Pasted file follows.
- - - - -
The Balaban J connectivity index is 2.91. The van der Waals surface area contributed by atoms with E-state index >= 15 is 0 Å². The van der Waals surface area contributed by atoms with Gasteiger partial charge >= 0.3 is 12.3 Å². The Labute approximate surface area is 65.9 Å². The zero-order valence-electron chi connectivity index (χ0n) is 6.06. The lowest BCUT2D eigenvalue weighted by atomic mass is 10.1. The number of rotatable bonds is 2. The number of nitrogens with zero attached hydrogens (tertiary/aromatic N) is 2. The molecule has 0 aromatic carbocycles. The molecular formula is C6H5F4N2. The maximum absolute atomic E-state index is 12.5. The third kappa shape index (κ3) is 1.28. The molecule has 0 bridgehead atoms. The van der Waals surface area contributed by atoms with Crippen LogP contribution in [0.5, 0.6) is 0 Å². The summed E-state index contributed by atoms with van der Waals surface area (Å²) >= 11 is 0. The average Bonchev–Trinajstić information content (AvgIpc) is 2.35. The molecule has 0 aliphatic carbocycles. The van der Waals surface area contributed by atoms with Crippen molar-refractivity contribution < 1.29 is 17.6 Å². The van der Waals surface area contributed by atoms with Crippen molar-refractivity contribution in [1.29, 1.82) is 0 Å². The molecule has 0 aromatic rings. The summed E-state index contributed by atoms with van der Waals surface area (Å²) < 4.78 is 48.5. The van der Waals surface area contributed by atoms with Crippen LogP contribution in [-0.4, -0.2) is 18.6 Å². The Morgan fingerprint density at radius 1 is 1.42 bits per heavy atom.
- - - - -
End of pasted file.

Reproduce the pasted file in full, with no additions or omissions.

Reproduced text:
The Balaban J connectivity index is 2.91. The van der Waals surface area contributed by atoms with E-state index >= 15 is 0 Å². The van der Waals surface area contributed by atoms with Gasteiger partial charge >= 0.3 is 12.3 Å². The Labute approximate surface area is 65.9 Å². The zero-order valence-electron chi connectivity index (χ0n) is 6.06. The lowest BCUT2D eigenvalue weighted by atomic mass is 10.1. The number of rotatable bonds is 2. The number of nitrogens with zero attached hydrogens (tertiary/aromatic N) is 2. The molecule has 0 aromatic carbocycles. The molecular formula is C6H5F4N2. The maximum absolute atomic E-state index is 12.5. The third kappa shape index (κ3) is 1.28. The molecule has 0 bridgehead atoms. The van der Waals surface area contributed by atoms with Crippen LogP contribution in [0.5, 0.6) is 0 Å². The summed E-state index contributed by atoms with van der Waals surface area (Å²) >= 11 is 0. The average Bonchev–Trinajstić information content (AvgIpc) is 2.35. The molecule has 0 aliphatic carbocycles. The van der Waals surface area contributed by atoms with Crippen molar-refractivity contribution < 1.29 is 17.6 Å². The van der Waals surface area contributed by atoms with Crippen molar-refractivity contribution in [1.29, 1.82) is 0 Å². The molecule has 0 aromatic rings. The summed E-state index contributed by atoms with van der Waals surface area (Å²) < 4.78 is 48.5. The van der Waals surface area contributed by atoms with Crippen LogP contribution in [-0.4, -0.2) is 18.6 Å². The Morgan fingerprint density at radius 1 is 1.42 bits per heavy atom.